Kamala and Paaru’s surgeries were cancelled the night before our scheduled timing. Paaru had somehow managed to get pneumonia in spite the weeks of antibiotic and steroids we had been put on. We’d shared my mum’s roti and chana tarkari in the canteen that afternoon and I’d rubbed her back once as she coughed her lungs and guts out in a way that has become all too frequent for me too in the past eight years.  Her husband brought her mutton leg soup the night we checked into the hospital hoping that would ready her to go under the knife. We heard that Kamala had passed out, half from her nervous energy and half from being the only patient without a reliable kuruwa to support her. That’s how, by the time the operation schedules had come out, only Lila and I had been left.

My hospital friends are my friends-for-less-than-ever because although a long-term friendship is unlikely it definitely has the intensity of an ideal friendship–to see each other at our physical and mental worse and not judge but be nurturing instead. There is nothing like the moving and shared vulnerability in hospitals. I think I like hospitals. I think the next time I have to stay at the hospital I will think less of the administrative hassle and more of the (rightfully) conditional love and empathy they offer.

 

*kuruwa  literally means ‘someone who waits’ but refers to the family member of a patient who stays and assists them when admitted to the hospital. Having a kuruwa is an unwritten but mandatory rule in Nepal

**naak-katuwa, literally people who got their nose cut off, figuratively people who bring shame to family name

Siphal

I pass by Siphal every day on my walk to work these days. But I always skirt around it and rarely cut through its narrow, claustrophobic roads. I do this consciously because Siphal is always alert, it feels like the old buildings are porous. They talk to me and listen to each other. They hold me by the shoulders and ask me to pay attention. On most days I don’t want to respond but I do. The route that I prefer and usually take encircles Siphal from the outside and leads straight to Mitrapark. Although only a few steps removed from Siphal’s cramped roads, this route feels deserted, it has nothing to share. Siphal is like an old friend I try to avoid and my alternate route home is a friend I am getting to know.

But old friends have a way of being that you cannot erase. They are usually dormant. These days they come alive when I give others a tour of their cycles, bumps and inroads. A few weeks ago, a new friend wanted to take the shortcut to Pashupati through Siphal. We’d walked from Gyaneshwor to Kalopul. I was going to stay quiet but just as we neared the pipalbot I pointed to the right and showed her Pushpanjali. Siphal doesn’t want me to stay quiet, she wants me to show her off. Siphal thinks I owe her this.

Pushpanjali doesn’t exist anymore, it was the first school I went to. My only memories of it are from photographs of my cousin and I wearing maroon overalls over baby pink shirts. We were snotty, or it was a fashion trend then, but we both have handkerchiefs pinned to the left side of our upper torso. I assume this is where I learned my ka kha ga and ABCs. A few houses to the left of the school I show my friend ‘Gurung ko ghar‘. A single room and shared kitchen and bathroom on the ground floor of this house was the second or third home my parents made since moving to Kathmandu. The first one was the first floor of one of the conjoined houses exactly in front of Patan Dhoka. As the legend goes, mum walked all the way to Patan Dhoka from Ratnapark while she was eight months pregnant with me. I think it involved an argument with my dad. The second one was ‘Mainali ko ghar’ somewhere in Baneshwor. The only reason I remember the Mainalis is because their son wanted a little sister and so for the first few Bhaitikas of my life he was in the lineup with my other Bhais. This surrogate Dai now lives five houses down the road to us but I’ve seen him once in the past fourteen years we’ve lived in Gaurighat.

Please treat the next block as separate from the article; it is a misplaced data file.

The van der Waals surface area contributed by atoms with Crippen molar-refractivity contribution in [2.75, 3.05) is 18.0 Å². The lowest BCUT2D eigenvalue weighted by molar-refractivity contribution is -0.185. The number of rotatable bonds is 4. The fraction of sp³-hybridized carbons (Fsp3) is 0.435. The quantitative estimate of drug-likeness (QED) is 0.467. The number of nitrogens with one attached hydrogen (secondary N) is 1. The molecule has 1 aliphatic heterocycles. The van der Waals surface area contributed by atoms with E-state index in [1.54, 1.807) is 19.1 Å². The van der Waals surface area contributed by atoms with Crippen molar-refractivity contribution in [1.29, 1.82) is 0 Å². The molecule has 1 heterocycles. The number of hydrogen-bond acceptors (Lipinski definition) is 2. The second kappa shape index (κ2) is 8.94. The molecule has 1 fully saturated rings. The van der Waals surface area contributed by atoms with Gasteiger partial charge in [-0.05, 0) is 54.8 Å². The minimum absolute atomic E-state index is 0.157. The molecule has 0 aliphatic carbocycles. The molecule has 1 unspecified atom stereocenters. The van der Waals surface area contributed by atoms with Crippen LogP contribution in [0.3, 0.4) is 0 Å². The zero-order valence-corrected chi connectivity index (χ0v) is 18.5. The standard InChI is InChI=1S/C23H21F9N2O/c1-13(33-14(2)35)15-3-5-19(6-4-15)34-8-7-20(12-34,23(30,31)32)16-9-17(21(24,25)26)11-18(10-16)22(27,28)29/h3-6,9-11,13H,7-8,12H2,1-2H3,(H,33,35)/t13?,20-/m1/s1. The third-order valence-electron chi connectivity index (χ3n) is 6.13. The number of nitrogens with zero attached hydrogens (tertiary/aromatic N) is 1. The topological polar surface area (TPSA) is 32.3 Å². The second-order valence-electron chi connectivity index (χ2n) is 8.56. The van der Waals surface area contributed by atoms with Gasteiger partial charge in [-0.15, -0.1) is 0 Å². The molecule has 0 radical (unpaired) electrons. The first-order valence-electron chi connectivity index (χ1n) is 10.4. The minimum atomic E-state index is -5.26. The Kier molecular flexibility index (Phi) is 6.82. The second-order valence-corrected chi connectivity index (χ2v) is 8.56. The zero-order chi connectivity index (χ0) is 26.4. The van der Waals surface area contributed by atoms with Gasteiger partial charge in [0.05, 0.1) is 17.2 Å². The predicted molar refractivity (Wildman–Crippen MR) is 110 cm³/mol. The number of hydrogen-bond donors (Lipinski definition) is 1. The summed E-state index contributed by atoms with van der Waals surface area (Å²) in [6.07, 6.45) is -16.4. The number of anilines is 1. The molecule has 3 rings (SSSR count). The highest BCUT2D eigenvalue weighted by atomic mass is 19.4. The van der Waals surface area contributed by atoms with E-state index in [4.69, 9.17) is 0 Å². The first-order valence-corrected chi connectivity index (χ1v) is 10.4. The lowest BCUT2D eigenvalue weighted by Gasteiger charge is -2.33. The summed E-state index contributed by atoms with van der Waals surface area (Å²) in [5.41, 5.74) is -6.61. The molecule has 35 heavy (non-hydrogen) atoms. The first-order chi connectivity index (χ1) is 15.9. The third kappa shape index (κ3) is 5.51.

I have a lot of second hand memories from Gurung ko Ghar. Apparently, the landlords’ kids loved me and still ask about me. They considered me family because of my round nose. My first hand memories are less happy. I had a birthday party in that house that I hated. I’m surprised how none of my memories of Siphal involve the chaur though, which has always been an important landmark in the area. We were always circling the chaur, moving house to house but never ran through it as kids.

I show her another house to the left, a few steps ahead of the pipal bot. That was where dad and his friends set up their first office. I learned from here that working with friends is usually a good thing. I didn’t know what to say when people asked me what dad did. He wasn’t a doctor or an engineer or a policeman or a shopkeeper. He went to office so I called him an ‘officer’. I realize dad’s friends asked this question a lot because they didn’t really know what they were either. But I remember this house most fondly. There were three rooms, a kitchen and a bathroom. The floors had grass-green carpets. My dad and his friends came to office each day and did stuff, while I played outside alone on most days. I never strayed too far. I remember my favorite thing to do was to find and eat a tiny sour plant that grew wildly in the garden.

I think Siphal was good to us. Because my maternal grandparents decided that their first home in Kathmandu would be a conjoined house opposite the Bhandarkhal. This is where we met our life-long nimeses, the monkeys of Pashupati, who could reach my grandparents’ windows at an arms stretch from trees that hung over the Bhandarkhal railings. This is where I had my first plate of momos. My mum would send me with a five-rupee note to a bhatti opposite Jayabageshwori mandir every time I whined and watch me walk there and back from the terrace. And me, this usually timid four-year-old would brave my way there alone, ask for half a plate, and shove them into my mouth silently.